Kentropyx striata ( Daudin, 1802 ),

Ribeiro-Júnior, Marco A. & Amaral, Silvana, 2016, Catalogue of distribution of lizards (Reptilia: Squamata) from the Brazilian Amazonia. III. Anguidae, Scincidae, Teiidae, Zootaxa 4205 (5), pp. 401-430: 416

publication ID

http://doi.org/10.11646/zootaxa.4205.5.1

publication LSID

lsid:zoobank.org:pub:EE3B97F5-E040-4C2B-AAB6-57F99CFD7FE8

persistent identifier

http://treatment.plazi.org/id/03C087CC-4853-FF87-FF4A-F9CBFCCB29EA

treatment provided by

Plazi

scientific name

Kentropyx striata ( Daudin, 1802 )
status

 

Kentropyx striata ( Daudin, 1802) 

Type-locality. Suriname.

Pertinent taxonomic references. Daudin (1802), Fitzinger (1826), Wagler (1830), Gray (1831, 1845), Duméril & Bibron (1839), Cope (1862b), Peters (1869), Cunha (1961), Hoogmoed (1973), Gallagher & Dixon (1980, 1992), Cunha (1981), Gallagher et al. (1986), Ávila-Pires (1995) Cole et al. (1995), Reeder et al. (2002), Werneck et al. (2009), Harvey et al. (2012).

Distribution and habitat. Kentropyx striata  is endemic to eastern Amazonia, predominantly distributed in the Guianan region, but also on the southern margin of the Amazon River near the Tapajós River, and on the eastern, non-forested part of Marajó Island, occurring in Brazil, Suriname, Guyana, Venezuela, and Trinidad and Tobago ( Fig. 8View FIGURE 8). In Brazil it is known from the states of Amapá, Pará, and Roraima. Kentropyx striata  is semi-arboreal and diurnal, inhabits open vegetation enclaves, with or without trees, and coastal savannas, usually in or close to wet habitats (seasonally flooded savannas, swamps, and near ponds, streams or rivers), where it is found mainly amid low vegetation (as shrubs and tufts of grass) or on open ground, occasionally on trunks and limbs of trees ( Vanzolini 1972; Hoogmoed 1973; Cunha 1981; Vitt & Carvalho 1992; Ávila-Pires 1995; Vitt et al. 1995, 2001; Mesquita et al. 2006a; Ávila-Pires et al. 2010; MacCulloch & Reynolds 2012). To avoid capture, it can run short distances across water and swim ( Hoogmoed 1973; Gallagher & Dixon 1992; Vitt et al. 2001), and it is able to climb to heights of 7 meters in trees ( Gallagher & Dixon 1992). In wetlands Hoogmoed (1973) found some individuals sleeping on top of bushes emerging from water.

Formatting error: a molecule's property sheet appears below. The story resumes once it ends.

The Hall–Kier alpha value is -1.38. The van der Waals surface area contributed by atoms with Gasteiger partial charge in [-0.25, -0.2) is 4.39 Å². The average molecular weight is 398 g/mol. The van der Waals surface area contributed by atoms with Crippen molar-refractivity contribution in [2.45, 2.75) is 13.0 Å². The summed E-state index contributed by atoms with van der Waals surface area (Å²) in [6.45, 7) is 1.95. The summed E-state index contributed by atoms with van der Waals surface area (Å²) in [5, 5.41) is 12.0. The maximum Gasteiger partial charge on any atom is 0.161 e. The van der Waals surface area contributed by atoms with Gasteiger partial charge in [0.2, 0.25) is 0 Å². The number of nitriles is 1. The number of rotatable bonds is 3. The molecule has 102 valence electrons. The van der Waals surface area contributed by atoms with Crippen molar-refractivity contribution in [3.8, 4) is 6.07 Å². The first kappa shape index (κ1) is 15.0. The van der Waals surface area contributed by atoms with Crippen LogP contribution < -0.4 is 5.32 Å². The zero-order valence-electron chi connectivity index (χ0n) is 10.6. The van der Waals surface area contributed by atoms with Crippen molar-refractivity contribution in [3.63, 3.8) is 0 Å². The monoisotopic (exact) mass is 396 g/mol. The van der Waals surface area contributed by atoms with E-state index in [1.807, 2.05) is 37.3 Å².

Kingdom

Animalia

Phylum

Chordata

Class

Reptilia

Order

Squamata

Family

Teiidae

Genus

Kentropyx